Austin Stephanos and Perry Cohen, went out fishing out of the Jupiter Inlet as they have already done many times before but they were never seen again. Perry was strictly forbidden by his parents to travel outside the quiet inland areas, but apparently he has disregarded this and joined Austin on the offshore journey. Austin, on the other hand, was allowed by his parents to take his small boat out to sea, supposedly up to 5 miles, as long as he regularly communicated with his parents on his cell phone.
Austin was communicating to his mother and father while he goes on the offshore, but the last known communication from either boy occurred at 11:24 am on July 24 2015, when Austin texted Black and his father, Blu Stephanos, who is Black’s ex-husband. “What ‘s up? I’m checking in. I’m just here fishing,” the text read.
Understand the case of the disappearance of Austin Stephanos and Perry Cohen
Cohen and Stephanos were avid fishermen and would go fishing from docks or at an area not far offshore. The two boys would routinely check in with their parents, every couple of hours. Stephanos’s grandfather told reporters that his grandson had operated the boat about twenty times and that family members were comfortable with him operating the boat.
At about 2:00 pm, Austin’s mother, Carly Black, noticed a “quick summer storm that was fast approaching, and it was fierce.” Realizing that Austin hadn’t checked in again, she started calling and texting her son. Despite repeated attempts, she never received a response to his calls.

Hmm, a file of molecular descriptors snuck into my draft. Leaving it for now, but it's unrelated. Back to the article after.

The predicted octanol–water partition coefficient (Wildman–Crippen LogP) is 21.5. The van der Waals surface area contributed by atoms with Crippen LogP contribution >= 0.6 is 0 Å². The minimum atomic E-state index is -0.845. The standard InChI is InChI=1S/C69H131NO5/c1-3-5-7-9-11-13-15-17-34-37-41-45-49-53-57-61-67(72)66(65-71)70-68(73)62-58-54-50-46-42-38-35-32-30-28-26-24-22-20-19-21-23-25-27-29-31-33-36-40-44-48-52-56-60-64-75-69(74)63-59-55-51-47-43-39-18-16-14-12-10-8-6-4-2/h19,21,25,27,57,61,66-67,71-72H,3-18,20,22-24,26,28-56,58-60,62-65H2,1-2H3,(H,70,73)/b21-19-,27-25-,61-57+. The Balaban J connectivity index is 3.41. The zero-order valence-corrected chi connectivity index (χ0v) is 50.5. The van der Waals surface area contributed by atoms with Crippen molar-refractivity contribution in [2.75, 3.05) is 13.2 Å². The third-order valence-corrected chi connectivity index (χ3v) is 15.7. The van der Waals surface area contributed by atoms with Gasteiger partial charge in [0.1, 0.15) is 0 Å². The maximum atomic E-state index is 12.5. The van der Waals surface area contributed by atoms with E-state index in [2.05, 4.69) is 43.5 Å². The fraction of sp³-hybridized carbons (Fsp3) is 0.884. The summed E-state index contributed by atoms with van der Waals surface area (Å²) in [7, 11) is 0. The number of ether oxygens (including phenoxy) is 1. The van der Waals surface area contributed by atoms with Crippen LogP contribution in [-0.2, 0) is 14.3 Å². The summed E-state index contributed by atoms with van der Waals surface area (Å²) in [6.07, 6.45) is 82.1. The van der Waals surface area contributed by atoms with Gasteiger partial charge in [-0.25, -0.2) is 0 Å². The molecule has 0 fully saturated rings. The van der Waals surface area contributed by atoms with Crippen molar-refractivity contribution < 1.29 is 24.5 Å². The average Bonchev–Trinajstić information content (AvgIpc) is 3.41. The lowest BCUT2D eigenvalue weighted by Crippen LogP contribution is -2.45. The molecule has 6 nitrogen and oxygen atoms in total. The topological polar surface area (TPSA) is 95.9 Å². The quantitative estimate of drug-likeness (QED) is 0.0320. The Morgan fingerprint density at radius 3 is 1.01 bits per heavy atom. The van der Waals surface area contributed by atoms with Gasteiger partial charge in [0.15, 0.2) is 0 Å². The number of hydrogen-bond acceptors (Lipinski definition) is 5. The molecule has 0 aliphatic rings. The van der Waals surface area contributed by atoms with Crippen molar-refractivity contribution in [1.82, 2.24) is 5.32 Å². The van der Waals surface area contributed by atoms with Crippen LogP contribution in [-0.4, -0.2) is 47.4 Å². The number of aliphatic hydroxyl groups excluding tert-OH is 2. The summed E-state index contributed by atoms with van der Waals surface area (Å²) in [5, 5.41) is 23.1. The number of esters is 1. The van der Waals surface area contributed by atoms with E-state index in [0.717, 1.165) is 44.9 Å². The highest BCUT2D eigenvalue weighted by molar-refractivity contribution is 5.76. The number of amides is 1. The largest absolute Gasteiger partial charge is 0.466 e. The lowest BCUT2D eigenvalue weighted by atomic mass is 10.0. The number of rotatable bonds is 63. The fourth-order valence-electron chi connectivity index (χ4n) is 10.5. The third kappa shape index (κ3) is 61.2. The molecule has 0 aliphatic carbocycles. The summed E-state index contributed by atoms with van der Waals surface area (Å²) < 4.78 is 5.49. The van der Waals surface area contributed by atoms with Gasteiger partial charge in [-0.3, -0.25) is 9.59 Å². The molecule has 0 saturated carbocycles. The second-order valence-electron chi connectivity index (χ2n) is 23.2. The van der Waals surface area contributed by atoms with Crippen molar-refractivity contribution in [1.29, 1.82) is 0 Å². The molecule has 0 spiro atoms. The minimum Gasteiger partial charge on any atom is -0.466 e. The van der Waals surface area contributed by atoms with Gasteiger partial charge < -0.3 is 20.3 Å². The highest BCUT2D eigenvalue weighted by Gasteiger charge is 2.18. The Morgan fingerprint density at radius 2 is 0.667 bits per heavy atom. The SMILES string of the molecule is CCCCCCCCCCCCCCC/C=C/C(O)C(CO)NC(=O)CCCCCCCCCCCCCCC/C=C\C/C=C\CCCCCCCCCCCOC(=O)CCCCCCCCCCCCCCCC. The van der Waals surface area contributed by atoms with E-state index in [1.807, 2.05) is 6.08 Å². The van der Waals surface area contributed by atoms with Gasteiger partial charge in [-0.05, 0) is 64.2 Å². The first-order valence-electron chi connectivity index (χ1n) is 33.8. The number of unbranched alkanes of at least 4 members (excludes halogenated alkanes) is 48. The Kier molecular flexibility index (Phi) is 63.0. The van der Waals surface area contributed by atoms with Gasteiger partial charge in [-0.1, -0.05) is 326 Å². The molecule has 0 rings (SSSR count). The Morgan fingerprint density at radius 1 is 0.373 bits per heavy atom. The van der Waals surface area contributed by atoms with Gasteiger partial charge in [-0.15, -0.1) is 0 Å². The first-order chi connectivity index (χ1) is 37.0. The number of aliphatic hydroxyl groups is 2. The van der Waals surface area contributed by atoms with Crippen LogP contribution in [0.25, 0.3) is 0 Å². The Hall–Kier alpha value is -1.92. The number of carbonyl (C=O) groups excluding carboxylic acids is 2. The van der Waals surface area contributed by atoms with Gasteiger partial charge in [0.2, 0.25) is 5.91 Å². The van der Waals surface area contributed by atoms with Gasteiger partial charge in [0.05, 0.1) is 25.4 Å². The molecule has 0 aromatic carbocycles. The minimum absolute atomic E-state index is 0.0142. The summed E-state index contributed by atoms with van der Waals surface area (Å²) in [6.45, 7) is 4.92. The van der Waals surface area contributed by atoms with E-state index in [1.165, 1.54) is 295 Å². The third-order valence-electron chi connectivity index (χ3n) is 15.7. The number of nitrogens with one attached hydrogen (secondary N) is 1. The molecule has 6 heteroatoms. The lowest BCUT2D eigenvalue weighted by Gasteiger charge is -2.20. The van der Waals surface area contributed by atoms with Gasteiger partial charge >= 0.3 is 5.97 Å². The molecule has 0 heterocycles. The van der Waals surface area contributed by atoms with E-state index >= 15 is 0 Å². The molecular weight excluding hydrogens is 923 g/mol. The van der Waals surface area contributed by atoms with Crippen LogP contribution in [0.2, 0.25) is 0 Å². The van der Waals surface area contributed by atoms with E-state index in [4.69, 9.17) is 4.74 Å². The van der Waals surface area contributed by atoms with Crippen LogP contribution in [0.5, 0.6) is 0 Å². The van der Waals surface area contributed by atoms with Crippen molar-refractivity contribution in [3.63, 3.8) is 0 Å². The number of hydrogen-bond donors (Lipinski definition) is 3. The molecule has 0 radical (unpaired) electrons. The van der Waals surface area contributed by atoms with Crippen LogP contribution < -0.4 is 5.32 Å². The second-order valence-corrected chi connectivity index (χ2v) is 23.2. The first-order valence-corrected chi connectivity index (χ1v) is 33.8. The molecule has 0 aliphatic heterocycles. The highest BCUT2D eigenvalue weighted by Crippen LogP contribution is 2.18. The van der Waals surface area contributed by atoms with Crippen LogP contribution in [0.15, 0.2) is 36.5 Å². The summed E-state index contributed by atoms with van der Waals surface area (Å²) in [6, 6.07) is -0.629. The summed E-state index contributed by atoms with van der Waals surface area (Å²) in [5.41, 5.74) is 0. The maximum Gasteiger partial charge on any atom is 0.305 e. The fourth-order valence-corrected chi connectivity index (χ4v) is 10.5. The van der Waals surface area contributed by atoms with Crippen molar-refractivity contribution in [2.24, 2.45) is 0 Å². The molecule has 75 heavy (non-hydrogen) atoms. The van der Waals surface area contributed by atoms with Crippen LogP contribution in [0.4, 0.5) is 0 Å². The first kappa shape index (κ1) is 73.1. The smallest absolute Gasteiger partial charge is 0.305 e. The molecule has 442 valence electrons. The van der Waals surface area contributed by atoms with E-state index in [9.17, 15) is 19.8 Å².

At 4:12 pm, more than 2 hours after being unable to contact the boys, Carly Black called Perry’s mother, Pamela Cohen, to let her know that the boys were missing. It was Pamela’s husband and Perry’s de facto stepfather, Nick Korniloff, who immediately called 911 and initiated a massive search effort. The US Coast Guard scoured more than 50,000 square miles of ocean for Perry, Austin, and the boat.
On July 23, 2015, Cohen sent a message to another friend via Instagram that read; “Me and Austin are crossing to the Bahamas tomorrow. Come with us, we wouldn’t check in.” Another friend reportedly spoke to Stephanos about traveling to the Bahamas prior to their departure, with Stephanos saying that the weather was too rough. Cohen reportedly asked his step-father that night if he could borrow his GPS to use on Stephanos’s boat.
After 7 days, the search was discontinued, but a private search was continued by the family, helped by online fundraising. Neither Austin, Perry, or the boat were located.
Nine months after the disappearance, a Norwegian cargo ship found the vessel on which the teenagers were traveling, but without any trace of them.
The only thing on the boat, which was found near Bermuda, was an iPhone and a toolbox.
The discovery of the cell phone caused a dispute between the parents of the kids that ended up in court.
Perry’s mother, Pamela Cohen, asked Austin’s parents – Carly Black and William Blu Stephanos – that the iPhone, which was waiting for Austin, be turned over to a group of independent investigators to carry out an analysis of its contents.
Cohen argued that he would also have rights to the cell phone, since, on the day the young people left, his son was using the device, borrowed, to send messages – his phone was broken.